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Many have wondered how the corporate compliance landscape might change with a new administration at 1600 Pennsylvania Avenue. After all, reducing regulation on Corporate America was a frequent talking point on the campaign trail. But the first Guidance issued by Attorney General Jeff Sessions and the U.S. Department of Justice (DOJ) Fraud Section suggests that the DOJ plans to stay the course when it comes evaluating corporate compliance programs. In fact, the Evaluation of Corporate Compliance Programs publication states that the topics covered also appear in myriad other official publications including the United States Attorney’s Manual, A Resource Guide to the U.S. Foreign Corrupt Practices Act, and the Organization for Economic Cooperation and Development (OECD) Anti-Corruption Ethics and Compliance Handbook for Business.
Compliance professionals may not find anything earth-shattering in the Guidance, but as global law firm Jones Day points out, “The Guidance provides companies a useful roadmap the Fraud Section is likely to consider when assessing the effectiveness of corporate compliance programs and remedial efforts.” In addition, the Guidance can help companies fine-tune their existing corporate compliance programs and compliance presentations for regulators.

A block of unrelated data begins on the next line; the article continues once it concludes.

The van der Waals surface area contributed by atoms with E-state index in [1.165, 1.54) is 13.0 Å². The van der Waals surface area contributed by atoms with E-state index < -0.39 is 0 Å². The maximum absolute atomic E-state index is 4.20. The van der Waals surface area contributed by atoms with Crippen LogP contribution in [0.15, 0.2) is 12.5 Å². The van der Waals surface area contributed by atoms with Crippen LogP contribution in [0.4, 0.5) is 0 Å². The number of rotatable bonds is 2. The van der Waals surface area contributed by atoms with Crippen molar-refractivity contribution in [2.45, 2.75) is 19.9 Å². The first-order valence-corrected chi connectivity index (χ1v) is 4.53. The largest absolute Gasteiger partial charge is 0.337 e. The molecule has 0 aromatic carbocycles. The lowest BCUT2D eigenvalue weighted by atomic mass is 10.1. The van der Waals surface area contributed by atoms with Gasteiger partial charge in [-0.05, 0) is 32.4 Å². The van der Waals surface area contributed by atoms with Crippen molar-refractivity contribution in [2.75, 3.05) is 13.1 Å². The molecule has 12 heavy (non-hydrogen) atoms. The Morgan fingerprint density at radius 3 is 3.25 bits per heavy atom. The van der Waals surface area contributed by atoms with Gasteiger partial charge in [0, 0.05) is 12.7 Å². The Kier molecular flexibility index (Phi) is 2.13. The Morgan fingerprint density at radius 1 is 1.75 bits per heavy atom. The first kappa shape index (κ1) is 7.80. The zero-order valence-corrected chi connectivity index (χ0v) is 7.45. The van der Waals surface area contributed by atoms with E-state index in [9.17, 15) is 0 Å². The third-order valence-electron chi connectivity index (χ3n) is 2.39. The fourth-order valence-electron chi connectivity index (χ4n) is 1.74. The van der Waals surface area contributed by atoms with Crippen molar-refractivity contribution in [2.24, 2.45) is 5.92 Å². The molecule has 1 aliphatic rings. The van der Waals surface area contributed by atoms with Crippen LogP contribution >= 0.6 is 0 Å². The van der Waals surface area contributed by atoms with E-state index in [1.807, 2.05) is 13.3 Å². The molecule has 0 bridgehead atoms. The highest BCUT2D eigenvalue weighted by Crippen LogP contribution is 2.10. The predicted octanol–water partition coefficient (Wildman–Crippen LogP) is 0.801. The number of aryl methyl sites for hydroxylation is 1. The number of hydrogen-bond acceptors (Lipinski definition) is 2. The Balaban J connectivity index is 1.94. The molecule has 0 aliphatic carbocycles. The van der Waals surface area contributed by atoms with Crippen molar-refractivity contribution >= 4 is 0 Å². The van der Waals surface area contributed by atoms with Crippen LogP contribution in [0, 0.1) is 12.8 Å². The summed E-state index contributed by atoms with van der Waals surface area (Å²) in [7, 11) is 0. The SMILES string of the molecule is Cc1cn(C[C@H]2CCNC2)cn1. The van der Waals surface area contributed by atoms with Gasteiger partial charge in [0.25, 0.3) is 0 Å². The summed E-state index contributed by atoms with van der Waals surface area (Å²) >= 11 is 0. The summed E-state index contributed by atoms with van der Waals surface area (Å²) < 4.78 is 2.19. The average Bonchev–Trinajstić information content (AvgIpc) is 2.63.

Before delving into details, the Guidance first notes that in lieu of a “rigid formula” for evaluating corporate compliance programs, the DOJ recognizes “that each company’s risk profile and solutions to reduce its risks warrant particularized evaluation.” It then goes on to offer greater transparency into questions that may come up during a compliance program evaluation. The questions are divided into 11 distinct sections:
But in looking at these sections more closely, two themes are clear.
The Guidance emphasizes that the CEO, board and other company leaders must cultivate an ethical culture throughout the organization. For example, one question asks, “How have senior leaders, through their words and actions, encouraged or discouraged the type of misconduct in question?” And as a recent FCPA blog post notes, this expectation doesn’t only apply to compliance matters; issues that impact a company’s reputation demand proactive leadership too. Commenting on the independent Board investigation of the 2014 data breach at Yahoo, Thomas Fox writes that it found, “… the CEO Marissa Mayer and ‘other senior executives failed to properly comprehend or investigate’ the data breach that involved the hacking of more than 500 million Yahoo user accounts.” Ultimately, senior leadership, corporate counsel and the security team all faced blame for failing to follow appropriate processes in the wake of the data breach.
The Guidance suggests that regulators will ask, “What methodology has the company used to identify, analyze, and address the particular risks it faced?” In addition, DOJ investigators will look at the type of information or metrics used to support compliance programs. At a recent American Bar Association meeting, Acting Assistant Attorney General Kenneth A Blanco addresses a range of topics—from international cooperation on combatting fraud, bribery and corruption to the need for greater transparency into beneficial ownership. He also signaled that the one-year FCPA self-reporting pilot program would likely continue “in full force” while the program results are assessed. These remarks, hot on the heels of the release of the Evaluation of Corporate Compliance Programs publication, emphasize the importance of designing and implementing effective compliance programs with the help of flexible risk assessment, due diligence and monitoring solutions to help mitigate regulatory risk.